Funding


akotsaki

Hi, I'm trying to get a private loan to fund a chunk of my LLM and Prodigy Finance, which everyone seems to use, currently doesn't operate in some markets. Does anyone have any other suggestions that don't require a co-signer?

Hi, I'm trying to get a private loan to fund a chunk of my LLM and Prodigy Finance, which everyone seems to use, currently doesn't operate in some markets. Does anyone have any other suggestions that don't require a co-signer?
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safgold

MPower Financing is the other option without a co-signer. I've had a good experience with them compared to Prodigy in getting conditional loan approval. They can offer $50K in total and $25K per semester. 
I guess the downside with Mpower is that you have to make small interest payments throughout the LLM study period. However, this could be a good thing because you will be building a US credit history, which could help you refinance your student loan once you get a job at a much lower interest rate.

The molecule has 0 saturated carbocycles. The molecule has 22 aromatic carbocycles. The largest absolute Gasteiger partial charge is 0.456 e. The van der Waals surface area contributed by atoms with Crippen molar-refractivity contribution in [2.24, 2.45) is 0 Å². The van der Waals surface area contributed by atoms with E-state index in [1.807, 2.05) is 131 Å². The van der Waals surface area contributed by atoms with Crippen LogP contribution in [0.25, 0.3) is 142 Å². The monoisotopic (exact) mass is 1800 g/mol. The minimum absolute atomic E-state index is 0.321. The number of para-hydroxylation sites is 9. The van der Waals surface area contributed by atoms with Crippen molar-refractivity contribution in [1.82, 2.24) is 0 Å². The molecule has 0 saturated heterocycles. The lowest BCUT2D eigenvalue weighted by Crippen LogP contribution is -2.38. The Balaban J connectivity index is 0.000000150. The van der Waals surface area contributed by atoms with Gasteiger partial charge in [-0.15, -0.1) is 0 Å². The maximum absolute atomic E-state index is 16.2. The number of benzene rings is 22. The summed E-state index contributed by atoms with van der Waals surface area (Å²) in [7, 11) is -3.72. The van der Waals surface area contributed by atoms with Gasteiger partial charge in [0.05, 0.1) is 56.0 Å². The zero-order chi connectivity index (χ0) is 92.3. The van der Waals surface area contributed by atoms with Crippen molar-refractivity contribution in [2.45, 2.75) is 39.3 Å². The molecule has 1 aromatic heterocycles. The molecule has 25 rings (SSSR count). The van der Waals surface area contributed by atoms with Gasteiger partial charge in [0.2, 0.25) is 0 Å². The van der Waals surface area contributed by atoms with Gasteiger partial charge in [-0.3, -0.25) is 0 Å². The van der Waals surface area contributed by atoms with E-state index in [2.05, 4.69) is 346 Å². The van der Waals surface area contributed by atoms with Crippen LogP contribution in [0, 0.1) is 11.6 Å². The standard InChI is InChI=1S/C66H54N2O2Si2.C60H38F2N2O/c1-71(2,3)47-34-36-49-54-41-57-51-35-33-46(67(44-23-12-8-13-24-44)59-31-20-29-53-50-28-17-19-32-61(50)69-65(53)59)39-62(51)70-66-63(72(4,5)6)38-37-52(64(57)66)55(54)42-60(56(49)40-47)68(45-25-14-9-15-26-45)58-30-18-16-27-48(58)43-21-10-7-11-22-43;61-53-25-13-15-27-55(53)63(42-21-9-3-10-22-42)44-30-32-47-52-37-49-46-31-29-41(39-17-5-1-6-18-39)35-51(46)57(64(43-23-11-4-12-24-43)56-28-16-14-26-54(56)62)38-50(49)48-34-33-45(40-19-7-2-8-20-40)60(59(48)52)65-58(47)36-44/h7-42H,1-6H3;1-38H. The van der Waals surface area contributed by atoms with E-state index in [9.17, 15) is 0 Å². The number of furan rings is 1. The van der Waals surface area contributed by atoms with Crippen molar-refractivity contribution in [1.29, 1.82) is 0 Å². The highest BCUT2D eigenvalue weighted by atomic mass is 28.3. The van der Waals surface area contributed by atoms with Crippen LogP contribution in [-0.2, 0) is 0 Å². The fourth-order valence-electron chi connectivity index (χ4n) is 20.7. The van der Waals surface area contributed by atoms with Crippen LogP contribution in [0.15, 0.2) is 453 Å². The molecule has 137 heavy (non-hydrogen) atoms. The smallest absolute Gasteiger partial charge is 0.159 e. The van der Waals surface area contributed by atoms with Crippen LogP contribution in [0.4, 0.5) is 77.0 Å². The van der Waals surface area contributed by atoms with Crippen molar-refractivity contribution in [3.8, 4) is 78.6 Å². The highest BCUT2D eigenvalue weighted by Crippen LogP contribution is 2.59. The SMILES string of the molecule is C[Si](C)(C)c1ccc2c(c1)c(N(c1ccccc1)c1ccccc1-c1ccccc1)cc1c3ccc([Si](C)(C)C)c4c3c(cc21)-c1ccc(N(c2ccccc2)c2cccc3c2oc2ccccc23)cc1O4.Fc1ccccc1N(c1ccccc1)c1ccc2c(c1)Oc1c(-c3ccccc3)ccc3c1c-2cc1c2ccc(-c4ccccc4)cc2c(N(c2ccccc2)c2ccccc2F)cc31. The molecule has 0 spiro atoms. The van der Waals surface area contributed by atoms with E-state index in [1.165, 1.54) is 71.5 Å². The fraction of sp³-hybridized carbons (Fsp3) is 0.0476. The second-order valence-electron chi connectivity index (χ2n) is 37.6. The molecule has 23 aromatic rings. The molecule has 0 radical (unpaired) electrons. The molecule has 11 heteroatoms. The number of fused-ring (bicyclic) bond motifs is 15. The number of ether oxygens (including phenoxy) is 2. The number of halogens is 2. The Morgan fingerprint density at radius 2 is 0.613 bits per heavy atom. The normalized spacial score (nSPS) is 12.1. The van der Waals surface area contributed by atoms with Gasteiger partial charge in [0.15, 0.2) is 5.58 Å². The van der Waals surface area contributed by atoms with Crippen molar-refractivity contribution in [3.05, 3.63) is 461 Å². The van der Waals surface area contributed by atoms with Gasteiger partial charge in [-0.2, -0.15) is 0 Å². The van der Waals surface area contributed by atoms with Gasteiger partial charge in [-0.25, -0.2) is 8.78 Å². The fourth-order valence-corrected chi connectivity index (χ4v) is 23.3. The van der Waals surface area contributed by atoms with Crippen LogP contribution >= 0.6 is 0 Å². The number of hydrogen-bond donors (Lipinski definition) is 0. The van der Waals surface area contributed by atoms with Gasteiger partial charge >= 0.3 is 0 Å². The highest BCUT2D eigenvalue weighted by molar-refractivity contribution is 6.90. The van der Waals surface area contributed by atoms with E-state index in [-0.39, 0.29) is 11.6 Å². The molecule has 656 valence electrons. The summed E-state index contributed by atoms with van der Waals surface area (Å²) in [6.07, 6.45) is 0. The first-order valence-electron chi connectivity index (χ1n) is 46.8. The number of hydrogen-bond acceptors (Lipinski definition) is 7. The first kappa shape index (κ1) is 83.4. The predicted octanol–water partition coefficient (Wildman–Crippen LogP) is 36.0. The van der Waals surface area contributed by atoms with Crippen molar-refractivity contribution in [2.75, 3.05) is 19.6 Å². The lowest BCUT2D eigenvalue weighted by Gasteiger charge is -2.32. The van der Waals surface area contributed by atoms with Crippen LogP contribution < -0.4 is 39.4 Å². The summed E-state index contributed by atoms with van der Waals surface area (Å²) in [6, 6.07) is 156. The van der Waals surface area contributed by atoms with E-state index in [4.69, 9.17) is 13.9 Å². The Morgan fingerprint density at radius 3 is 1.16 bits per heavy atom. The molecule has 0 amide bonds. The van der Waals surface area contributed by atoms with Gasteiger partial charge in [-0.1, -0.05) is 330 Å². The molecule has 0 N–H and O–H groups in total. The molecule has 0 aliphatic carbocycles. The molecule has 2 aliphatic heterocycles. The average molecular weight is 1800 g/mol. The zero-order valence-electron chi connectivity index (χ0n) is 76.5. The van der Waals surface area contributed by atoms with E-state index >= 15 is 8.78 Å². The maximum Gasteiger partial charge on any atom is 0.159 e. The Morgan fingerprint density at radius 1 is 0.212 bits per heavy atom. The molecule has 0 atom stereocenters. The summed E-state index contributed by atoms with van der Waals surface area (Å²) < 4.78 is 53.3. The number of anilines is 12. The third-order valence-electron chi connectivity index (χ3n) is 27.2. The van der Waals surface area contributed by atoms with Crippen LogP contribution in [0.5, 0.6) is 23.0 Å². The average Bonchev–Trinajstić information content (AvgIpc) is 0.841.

There's no human evaluation of your loan at Prodigy - the system rejected my loan application in a matter of seconds. I would say MPower looks at your complete profile compared to Prodigy - they ask for your CV and degree certificates, which Prodigy does not. 
Best of Luck!


Hi, I'm trying to get a private loan to fund a chunk of my LLM and Prodigy Finance, which everyone seems to use, currently doesn't operate in some markets. Does anyone have any other suggestions that don't require a co-signer?

<div>MPower Financing is the other option without a co-signer. I've had a good experience with them compared to Prodigy in getting conditional loan approval. They can offer $50K in total and $25K per semester.&nbsp;<br></div><div>I guess the downside with Mpower is that you have to make small interest payments throughout the LLM study period. However, this could be a good thing because you will be building a US credit history, which could help you refinance your student loan once you get a job at a much lower interest rate.&nbsp;</div><div><br></div><div>There's no human evaluation of your loan at Prodigy - the system rejected my loan application in a matter of seconds. I would say MPower looks at your complete profile compared to Prodigy - they ask for your CV and degree certificates, which Prodigy does not.&nbsp;</div><div><br>Best of Luck!</div><div>
<br><br>[quote]Hi, I'm trying to get a private loan to fund a chunk of my LLM and Prodigy Finance, which everyone seems to use, currently doesn't operate in some markets. Does anyone have any other suggestions that don't require a co-signer? [/quote]</div>